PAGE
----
(This column first appeared in the April 4, 1994 issue of PC Graphics Report)
On one of my recent trips to the Bay Area from my home on the east coast, I decided to swing through L.A. to check out the new NewMedia ’94 conference – the Interface Group’s latest tradeshow/conference attempt to cover an emerging and blurry market.
The topics covered in the various sessions ranged from discussions of the latest digital video compression technologies and the current state of set-top technology, to the creation of video games using comic book characters and Hollywood actors and why it is good to use the actor’s, writer’s, and director’s guilds in producing “NewMedia” titles. Intellectual property issues were also covered in a couple of sessions, as was the production process of creating an interactive educational program based on an IMAX movie.
The 100 or so exhibits were just as diverse, with the typical profusion of CD-ROM software distributors, interactive games companies, CD-ROM creation and duplication houses, video capture and video-in-a-window hardware manufacturers, and free magazines. Less typical, but nonetheless present, were the half-dozen publishers of “adult interactive” materials, Buick (yes, the car company), Prodify, a laser pointer distributor, and a credit card company.
What this all seems to point to is a lack of real focus on the part of the Interface Group, and what both exhibitors and session coordinators were somewhat unsure as to what “NewMedia” really means. I suppose you could consider this a boon as well, because it provided interesting (and sometimes unexpected) diversity in both exhibit and session material – something you generally don’t see at more narrow conferences.
One theme that was dominant, however, was that almost everything that was computer related (except the Buick and the laser pointers) was also oriented towards the entertainment side of multimedia.
Business uses of “New Media” were not prominent by any stretch of the imagination. This was apparently not obvious to some people, because when I cornered the Intel speaker (“Indeo is everywhere”) after the digital video compression panel and asked him what Intel’s feeling was about the likelihood of the convergence of both set-top and desk-top compression standards, he proceeded to try and explain why set-top compression standards weren’t important and didn’t have any impact on the business users of PCs. It took me a while to get him to understand that it was my impression that the consumer multimedia and compression market was a heck of a lot larger than the business market, and that was what I wanted a comparison drawn with. He seemed relieved when someone else interrupted the conversation, and after that I never really got an answer from him. In all fairness, he was probably right about the pure business users, who I imagine might be teleconferencers and who would need a symmetric CoDec mechanism to allow for the real-time compression/decompression teleconferencing requires. MPEG, the compression standard of choice for set-tops, doesn’t currently have affordable real-time compression, yet.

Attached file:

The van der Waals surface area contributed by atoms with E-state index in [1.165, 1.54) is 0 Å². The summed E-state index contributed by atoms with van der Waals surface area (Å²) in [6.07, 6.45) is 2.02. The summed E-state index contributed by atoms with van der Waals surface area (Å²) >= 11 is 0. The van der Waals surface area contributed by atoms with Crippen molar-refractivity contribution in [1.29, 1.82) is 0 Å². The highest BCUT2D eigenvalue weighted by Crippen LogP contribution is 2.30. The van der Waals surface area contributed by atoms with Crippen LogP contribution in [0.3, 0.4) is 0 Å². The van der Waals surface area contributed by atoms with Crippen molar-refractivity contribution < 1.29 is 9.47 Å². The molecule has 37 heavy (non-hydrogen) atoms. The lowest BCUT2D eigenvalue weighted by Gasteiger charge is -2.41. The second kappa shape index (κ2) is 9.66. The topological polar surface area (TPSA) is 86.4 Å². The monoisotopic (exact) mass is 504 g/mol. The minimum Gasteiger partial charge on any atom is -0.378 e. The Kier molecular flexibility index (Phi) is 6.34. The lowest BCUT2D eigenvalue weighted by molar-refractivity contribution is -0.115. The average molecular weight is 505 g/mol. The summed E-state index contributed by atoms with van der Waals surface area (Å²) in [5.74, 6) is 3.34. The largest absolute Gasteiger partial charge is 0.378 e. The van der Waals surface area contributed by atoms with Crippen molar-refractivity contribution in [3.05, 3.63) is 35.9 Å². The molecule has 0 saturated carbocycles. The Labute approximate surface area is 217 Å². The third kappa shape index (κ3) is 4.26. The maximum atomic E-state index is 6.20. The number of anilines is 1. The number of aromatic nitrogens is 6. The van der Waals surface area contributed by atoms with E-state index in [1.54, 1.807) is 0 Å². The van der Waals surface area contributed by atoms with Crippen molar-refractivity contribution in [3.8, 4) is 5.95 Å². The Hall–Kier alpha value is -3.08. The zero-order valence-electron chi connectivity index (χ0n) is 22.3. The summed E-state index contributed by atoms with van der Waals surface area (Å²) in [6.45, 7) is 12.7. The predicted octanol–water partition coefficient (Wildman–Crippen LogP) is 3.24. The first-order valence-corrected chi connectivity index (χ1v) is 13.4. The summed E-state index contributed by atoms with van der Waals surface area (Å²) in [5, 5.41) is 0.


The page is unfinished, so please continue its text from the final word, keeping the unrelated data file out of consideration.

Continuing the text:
Perhaps the most exciting thing about whatever “NewMedia” is, is that it hints about an almost inevitable merger of Hollywood and multimedia. Sure, we’ve already got Star Trek screen savers, movie clips and sound bites, but that’s just a real small tip of the iceberg. The day in which multimedia title performers may get the same sort of acclaim and billing as motion picture performers isn’t that far off. As a matter of fact, some well-known actors are starting to play a part in multi-media. Dennis Miller of Saturday Night Live fame has a couple of comedy titles out (one called, appropriately enough, “It’s Geek to me”), while Kirk Cameron (teenage heartthrob) plays a part in a new Crystal Dynamics game title for 3DO, and, sisters Nancy and Ann Wilson (better known as the rock group Heart) have a new CD-ROM title as well, which chronicles the history of the band, offering interview clips, a photo album, and numerous tracks of Heart hits (it’s called “Heart: 20 Years of Rock & Roll”, published by Compton’s New Media (there’s that term again)).
This last item really struck home with me, because I got to attend a press conference at NewMedia ’94 announcing the new Heart CD-ROM. The press conference coincidentally featured Heart, live. They played a set of 5 songs for a “vast” audience of less than 200. Made it seem downright private and personal, and imminent. Next to me were editors from BYTE and CADENCE, as well as one from Film & Audio magazine; a Hollywood director and even a guy who works on film crews. Certainly not the typical blend of people one usually gets to meet at the typical boring computer press conference. As I left, I was handed the new CD-ROM title, autographed by the Wilson sisters, along with a copy of their latest audio CD.
Will autographed copies of new CD-ROM titles start becoming the norm? And, imagine the audience the release of something like “Batman 7 – Catwoman Returns – The CD-ROM” would command, starring Michelle Pfeiffer as Catwoman. Do we start having Premiere night for CD-ROM titles? Do the production costs for CD-ROM titles start matching those of feature movies? Will multimedia actors start earning royalties?
Several prominent stars have been funding multimedia title development companies… Who knows where that will lead. It certainly will lend a whole new flavor to industry shows, with PC veterans hobnobbing with Hollywood illuminati. PC Multimedia and Hollywood are definitely on a collision course. No question about it.
The only question is: Which is more likely to be permanently and irrevocably changed by the other?